Greed, Betrayal and Eviction of the Elderly at Shiloh Louisiana 1876 – 1882

Written by Dr. Tim Hudson

Between 1876 and 1882, a sad drama played out on the McLelland farm located two miles northwest of Bernice near the Claiborne Parish line. The saga occurred between an elderly couple, David Ward and his wife, Ellen Brazeal McLelland Ward, and the step-father of Ellen’s grandchildren, Thomas N. Bailey and his wife, Elizabeth Gee McLelland Bailey, who happened to be Ward’s niece. This unfortunate family squabble pitted grandmother against grandchildren, mother against daughter-in-law, and uncle against niece.

David Ward (1806-1882) was a pioneer of Union Parish, settling on what we know today as the Wards Chapel Road in January 1837. He served as the first tax assessor of Union Parish in 1839, helped to construct many of the earliest roads in that region, and gave land for the first Methodist Church in the parish. Over the next thirty years, he built and operated a large plantation and cotton gin. David’s sister, Mary, followed him to Union Parish in about 1840 with her husband, Richard Gee. When Mr. Gee died in 1843, David helped Mary manage his estate and served as the guardian to her children, including her daughter, Elizabeth Frances Gee (1840-1926).

Ellen Brazeal (1804-1884) moved with her family from Georgia to southern Arkansas in about 1817. Soon after their arrival, at the age of only thirteen, Ellen married James McLelland, Jr., a man some twenty years her senior. In 1834, McLelland contracted a disease and died, leaving Ellen to raise their eight children. With the help of her brothers, she and her children managed to maintain their farm near El Dorado, and the family prospered. In 1847, Ellen moved her family to a farm several miles west of Shiloh, settling in Union Parish near the Claiborne Parish line.

Frederick Marion McLelland 1834-1870

In 1860, Ellen’s youngest son, Frederick Marion McLelland (1834-1870) married David’s niece, Elizabeth F. Gee, and they settled on the McLelland farm near Shiloh with Ellen. David Ward was a widower by 1866, and in early 1867, David and Ellen married. They initially moved in together on Ward’s plantation east of Farmerville, leaving Fred and Elizabeth in possession of “the McLelland old place,” as the locals referred to Ellen’s old farm. By all accounts a devoted son, Frederick M. McLelland missed his mother and decided that he wished to build her and his step-father, “Uncle Davy Ward,” as he called him, a retirement home on a 160-acre tract of vacant land he had purchased from the government in 1854; this land adjoined the old McLelland farm, now Fred’s home. On a visit to the Wards during the fall of 1867, McLelland made this proposition to his mother and stepfather. David’s children were grown with families of their own by this time, and so Ellen and David Ward accepted Fred’s offer, with the understanding that they were to pay no rent to him, and they had use of the place for the rest of Ellen’s life.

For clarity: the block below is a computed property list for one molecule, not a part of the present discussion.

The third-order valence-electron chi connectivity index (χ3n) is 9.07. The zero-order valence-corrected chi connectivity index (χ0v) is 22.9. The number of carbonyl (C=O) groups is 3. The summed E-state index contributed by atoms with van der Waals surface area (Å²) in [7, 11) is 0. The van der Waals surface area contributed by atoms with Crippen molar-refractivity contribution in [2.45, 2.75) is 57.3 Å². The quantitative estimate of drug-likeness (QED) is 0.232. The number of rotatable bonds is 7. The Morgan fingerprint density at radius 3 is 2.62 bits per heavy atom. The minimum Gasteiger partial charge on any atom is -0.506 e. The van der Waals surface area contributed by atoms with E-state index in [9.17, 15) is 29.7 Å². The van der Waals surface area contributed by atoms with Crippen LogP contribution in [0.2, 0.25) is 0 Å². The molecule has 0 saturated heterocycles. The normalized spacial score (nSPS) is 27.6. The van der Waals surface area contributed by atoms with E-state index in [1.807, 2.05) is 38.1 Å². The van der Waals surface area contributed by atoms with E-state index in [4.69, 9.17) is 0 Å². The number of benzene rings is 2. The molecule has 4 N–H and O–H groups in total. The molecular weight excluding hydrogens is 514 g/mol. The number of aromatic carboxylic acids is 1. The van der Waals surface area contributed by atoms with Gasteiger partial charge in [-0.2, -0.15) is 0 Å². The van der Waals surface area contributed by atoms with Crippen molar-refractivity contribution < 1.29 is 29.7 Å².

Upon his parents’ acceptance of his offer, Frederick M. McLelland proceeded to have a house built for them on their farm. For lumber, he went to a nearby steam saw mill located in Claiborne Parish about seven or eight miles from McLelland’s house. He was only slightly acquainted with the saw mill operator, Mr. R. Dearman. While getting the lumber, McLelland told Dearman that he wanted to buy lumber “…to build a house for his mother to live in and he said he wanted to put the house on a piece of land he had near so that he could attend to her as she was getting old…that he intended for his mother to occupy the house as long as she lived…”  McLelland also explained the arrangement to three of his close friends: future Farmerville Mayor William B. H. Poer, Henry N. Fain, and William Edmonds. William B. H. Poer knew Fred McLelland well, for they served together for four years in the same Confederate Army unit. Poer said that McLelland “…came to me to employ me to build a house…for his mother & uncle Davy Ward as he called him to live in their lifetime. That he wished the house built on a retired place from the road & that they were getting old & he wished them to be comfortably situated so long as they lived.” McLelland made similar statements to his neighbors, Henry Fain and William Edmonds, telling them that “he built the house for his mother and Uncle David Ward…to live on during their life time that they were getting old and that he wanted his mother near him so that he could attend to her if it was necessary.”

In late fall of 1867, David and Ellen Ward left his plantation east of Farmerville on the Wards Chapel Road and moved into their new retirement home west of Shiloh along with two of Ellen’s orphaned grandchildren. They obviously liked their new location, for the next spring, David sold his 520-acre plantation on the Wards Chapel Road east of Farmerville to his eldest son. With the blessings of Fred McLelland, over the next twelve years David Ward made numerous improvements to the McLelland retirement home where he believed he would spend the rest of his life. He made many of them himself and paid to have the rest done. Ward said

“…I planted 325 peach and apple trees, their value I think was at least $1.00 per tree which is $325.00. I cleared at least 30 acres of land and had about 10,000 rails cut and split and had them put up in fences on the place the above fences are still on the place. The clearing and fences above mentioned are worth at least $300.00… [I built] A lane running west through the plantation 250 yards long, and two large gates attached to the lane. I had one long ditch cut through the farm and two short ditches all three cost me $132.00. I had two wells dug, one at the quarter, and one where I lived, worth $15.00 each, they were in good condition. I built two corn cribs they were worth $50.00. I built three stables all worth $30.00. I built two cotton houses worth $10.00 each, and one at my house worth $15.00. I built one kitchen worth $15.00 also one stove house worth $10.00. I built at the quarter one dwelling house, one smoke house a cotton house and corn crib, all worth $80.00. I built or enclosed one garden with sawed lumber worth $25.00. I built one Buggy house worth $15.00…”